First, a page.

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Horror, Earthquakes, and What Horror Means to Me

We Don't Belong Here, a Podcast

Horror genres subvert the mainstream formulas of commercialized beauty, focusing on the dark underbelly of life itself. In an industry that propagates excess and luxury, horror lives on the blurred lines of death, gore, and carnage. At least, that’s how I feel about it. 

Not being allowed to watch horror movies as a kid made me gravitate towards them as a 12-year-old, sitting on the couch of my grandmother’s apartment, squished between two older cousins. We picked up a copy of Texas Chainsaw Massacre (the version with Jessica Biel) at Blockbuster. The opening scene finds a young woman begging the van full of teens to turn back, to not go any farther into Leatherface’s territory. The teens insist, telling her to calm down, she pulls out a revolver from between her legs and shoots herself. 

My first reaction was to laugh — loudly, nervously. My aunt, walking away from the TV, responded, “Tamara, something is wrong with you. Why are you laughing?”

I didn’t know then, but I was in shock. I was simply responding to a traumatic image the only way I knew how: to laugh.

Today, I’m obsessed with finding the humor in all things. I haven’t found much of it these days but I can point out traces of joy in the midst of tragedy. 

Shake, Rattle, and Scream!

Personally, horror films were always a family affair, probably due to my older brother’s peculiar tastes or because we only had one TV in the house. I remember one night watching a made-for-TV special on ABC called Rose Red. The living room was filled to the brim with cousins, siblings, and not-so-favored relatives, but for that hour we all got along. 

A scene from Red Rose. (Photo Credit: ABC)

A scene from Rose Red. (Photo Credit: ABC)

The miniseries penned by Stephen King is about a group of psychics who try to unearth the mysteries of the haunted Rose Red mansion. As we huddled around the television, a mild earthquake struck Los Angeles. We looked at each other in shock, afraid to move, waiting for someone, anyone to confirm that what was happening was real.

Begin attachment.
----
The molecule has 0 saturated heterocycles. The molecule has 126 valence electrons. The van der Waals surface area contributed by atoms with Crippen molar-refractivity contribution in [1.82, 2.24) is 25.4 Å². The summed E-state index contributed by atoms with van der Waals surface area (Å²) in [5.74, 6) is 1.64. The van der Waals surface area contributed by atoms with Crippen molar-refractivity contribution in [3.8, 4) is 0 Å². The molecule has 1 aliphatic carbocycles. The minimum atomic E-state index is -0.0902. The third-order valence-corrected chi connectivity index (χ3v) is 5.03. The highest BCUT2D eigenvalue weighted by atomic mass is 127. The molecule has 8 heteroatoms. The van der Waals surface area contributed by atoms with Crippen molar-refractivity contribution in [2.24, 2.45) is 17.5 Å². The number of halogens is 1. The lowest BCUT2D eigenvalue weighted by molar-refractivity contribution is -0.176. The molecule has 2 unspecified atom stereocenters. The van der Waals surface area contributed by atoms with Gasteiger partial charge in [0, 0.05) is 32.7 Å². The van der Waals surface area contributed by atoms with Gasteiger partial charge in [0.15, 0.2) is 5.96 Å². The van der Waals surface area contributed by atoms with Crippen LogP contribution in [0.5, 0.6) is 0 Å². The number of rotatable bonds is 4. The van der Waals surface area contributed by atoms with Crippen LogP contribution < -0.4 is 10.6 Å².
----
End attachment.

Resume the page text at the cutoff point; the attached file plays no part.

Living in an apartment complex, it was customary to open the door and lock eyes with the other residents, confirm in silence or slight nods that yes, we felt it too. What happened next is something only fate could have designed: an earthquake struck the Rose Red mansion in the film. It was my first introduction to fate and the unexplained, but my family laughed it off as simply a coincidence. 

Co-creating ‘We Don’t Belong Here’

I’m excited to be working on a horror podcast for Avaaz called We Don’t Belong Here with Sim Dhugga and Ryan Thomas Riddle.

It’s the first time I’ve fully committed to the genre that I spent many years avoiding or laughing off. I get to write about the unexplained, the in-between moments, and I try to make it funny. It’s incredibly fated that all three of us have never written for the genre before — it’s all in the name. You’ll find traces of each of us in the characters, trying to find ourselves in places that we don’t fit in, all the while pushing forward — making it work and laughing off the pain.

We Don’t Belong Here premieres on October 27 wherever you listen to your podcasts!

(Header Image Artwork by Eesha Chavan)


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In a faraway valley nestled in the metropolitan desertscape of Los Angeles, you’ll find Tamara Syed. A 20-something anime connoisseur who can’t decide what to watch next. A former music journalist and photographer, she’s a sucker for a killer soundtrack. Since her days of loitering in roleplaying message boards on Neopets, she’s had a knack for storytelling. If she doesn’t have a pen in her hand, it’s probably a microphone in a dusty corner of the city sharing jokes with a despondent audience. Follow along for clever takes on the world of anime and recommendations for the best games to download on your phone.

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